Sourdough Made Simple: Bake Delicious Bread at Home

Do you dream of enjoying fresh-baked sourdough bread but think it's too complicated? Think again! Sourdough bread may have a reputation for being tricky, but it's actually quite achievable for home bakers of all experience levels.


This article is your guide to sourdough made simple. We'll break down the process into easy-to-follow steps, ditch the complicated techniques, and show you how to bake delicious sourdough bread you'll be proud to share. Get ready to impress your family and friends with homemade loaves that are crusty on the outside and soft and flavorful on the inside!


- 500g flour

- 350g water

- 80g sourdough starter

- 10g salt

- Apple cider vinegar (optional)

- Honey (optional)



- Bowl

- Spoon

- Plastic wrap

- Kitchen towel

- Work surface

- Parchment paper

- Pot


Preparation of the Sourdough Starter

The preparation can take four days or more to prepare your starter. Patience is required.


Day 1

In a jar or bowl, pour 20g of flour (whole wheat or white), then add 10g of water and 10g of apple cider vinegar. If you don't have apple cider vinegar, you can use alcohol or wine vinegar. Then add a teaspoon of honey and mix everything. Cover the jar with cheesecloth or a towel held with an elastic band. Let your jar rest away from light in a cupboard or elsewhere for 24 hours.

NB: Many do it without vinegar and honey, so you can do it if these ingredients are missing. Why use vinegar, then? To improve fermentation. Tests without vinegar are not always as satisfactory, so it's up to you. The same goes for honey; you can replace it with sugar if there is none.


Day 2

We will add twice the amounts from the day before, namely:

- 40g of flour

- 40g of water

Mix everything and let it rest again for 24 hours in a cupboard.


Day 3

You should generally see the progress of the fermentation through the appearance of tiny bubbles on and inside your starter. So, we will continue to feed the starter:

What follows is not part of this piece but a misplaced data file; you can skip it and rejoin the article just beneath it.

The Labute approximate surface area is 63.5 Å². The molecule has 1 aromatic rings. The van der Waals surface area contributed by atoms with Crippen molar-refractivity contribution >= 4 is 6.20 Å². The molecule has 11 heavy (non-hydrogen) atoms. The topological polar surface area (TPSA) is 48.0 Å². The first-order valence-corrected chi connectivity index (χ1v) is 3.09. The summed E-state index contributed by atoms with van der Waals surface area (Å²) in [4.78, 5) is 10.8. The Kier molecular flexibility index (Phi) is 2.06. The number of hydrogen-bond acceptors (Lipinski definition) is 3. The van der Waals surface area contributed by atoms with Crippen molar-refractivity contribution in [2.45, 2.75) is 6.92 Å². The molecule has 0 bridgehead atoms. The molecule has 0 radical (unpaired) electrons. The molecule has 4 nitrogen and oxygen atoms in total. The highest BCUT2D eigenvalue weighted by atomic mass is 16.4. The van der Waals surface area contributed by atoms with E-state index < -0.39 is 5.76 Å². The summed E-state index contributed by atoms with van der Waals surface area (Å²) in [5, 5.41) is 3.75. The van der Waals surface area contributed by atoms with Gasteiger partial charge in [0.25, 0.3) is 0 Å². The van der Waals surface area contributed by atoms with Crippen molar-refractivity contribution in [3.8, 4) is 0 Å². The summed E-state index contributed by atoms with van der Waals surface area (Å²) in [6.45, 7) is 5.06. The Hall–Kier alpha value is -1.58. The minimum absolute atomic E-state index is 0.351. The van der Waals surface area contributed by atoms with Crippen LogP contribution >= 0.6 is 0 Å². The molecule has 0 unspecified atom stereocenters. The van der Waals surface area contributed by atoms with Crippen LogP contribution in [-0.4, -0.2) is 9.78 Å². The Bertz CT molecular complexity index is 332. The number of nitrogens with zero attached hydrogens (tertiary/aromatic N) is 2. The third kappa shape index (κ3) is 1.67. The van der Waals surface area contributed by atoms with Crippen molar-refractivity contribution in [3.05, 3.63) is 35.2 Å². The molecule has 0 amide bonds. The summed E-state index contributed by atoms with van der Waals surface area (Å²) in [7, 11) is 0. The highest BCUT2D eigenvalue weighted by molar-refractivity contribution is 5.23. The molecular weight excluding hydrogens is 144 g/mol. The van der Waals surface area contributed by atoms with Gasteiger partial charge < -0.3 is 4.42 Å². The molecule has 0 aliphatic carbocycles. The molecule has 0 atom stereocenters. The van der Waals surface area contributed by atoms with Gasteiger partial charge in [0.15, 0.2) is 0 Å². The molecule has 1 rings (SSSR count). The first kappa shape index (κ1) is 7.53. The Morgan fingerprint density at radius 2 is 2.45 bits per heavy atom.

- 80g of flour

- 80g of water

Mix, then replace the cheesecloth and put it back in the cupboard.


Day 4

As I mentioned, preparing a starter can take more than four days and sometimes up to 7 days. Factors to consider include the kitchen's temperature, the humidity in the air, and the quality of the bacteria in your environment.

On the fourth day, you should smell a fermentation odor. If your mixture is relatively liquid, touch it with a spoon, transfer it to a larger jar, and add 100g of flour without adding water. Mix and see what you get. The goal here is to have a somewhat dense texture, so depending on it, add water gradually until you get the desired result. The texture obtained on day four will also depend on the flour used.

Tip: Use two elastics, one to close the lid as already done and another to put it at the level of the current starter. It will let you know whether the starter has increased overnight. If there is no change, add flour and water until it increases.


Day 5

If there is no evolution in the starter, add:

- 50g of flour

- A teaspoon of honey


Why honey? To feed the starter. Indeed, yeast is full of bacteria that love sugar. Putting it in allows you to feed it and make it more active. Mix everything and assess if water is needed or not.


Day 6

Your starter should have risen normally. If so, do not add anything and let it rest for another day.

Day 7

On my side, the starter has really risen to the point of overflowing. I don't know if it's the same with you. In any case, it is ready to be used. Clean up a little of what has overflowed, and let's go. After cleaning, I added a little flour and a little water, and 1 to 2 hours later, it had risen a little more.



Preparation of the Bread Dough:

- In a bowl, put the 500g of flour and 350g of water. Mix well.

- Proceed with a quick kneading.

- Cover the container with plastic wrap and a damp kitchen towel. Let it rest for 45 minutes.

- Add the salt and a little water. Wet your hands and mix gradually.

- Measure 80g of sourdough starter and add it to the dough.

- Knead by grabbing the dough from underneath, stretching it slightly, and folding it back towards the center. Repeat several times while turning the bowl.

- Cover again with plastic wrap and the kitchen towel. Repeat every 30 minutes for 2 hours.


Maintenance of the Sourdough:


- Close with a lid and place in the refrigerator.

- On the day you want to make bread, take out the sourdough and let it reach room temperature. Feed it with 50g of flour and a little water according to the texture, then let it rise.

- If the sourdough does not rise at all, add honey.

- If you don't plan to use it for several weeks or months, you can put it in the freezer to preserve it for up to 6 months or more.


Shaping and Baking the Bread:


- After 2 hours, flour the work surface and place the dough on it. Form a first ball and cover it with a kitchen towel. Let it rest for 3 minutes.

- After 30 minutes, ensure it does not stick to the work surface by adding flour if necessary. Flatten, then fold the dough into a ball or round shape.

- In a clean bowl, generously sprinkle flour. Place the dough in the bowl and let it rest in the refrigerator for 12 hours or at room temperature for 2 to 4 hours under a kitchen towel.

- For baking, preheat a pot to 230 degrees Celsius. Add parchment paper and place the dough on it. Make incisions to allow the bread to swell during baking. Bake for 30 minutes, then remove the lid and bake for another 15 to 20 minutes until the bread is ready.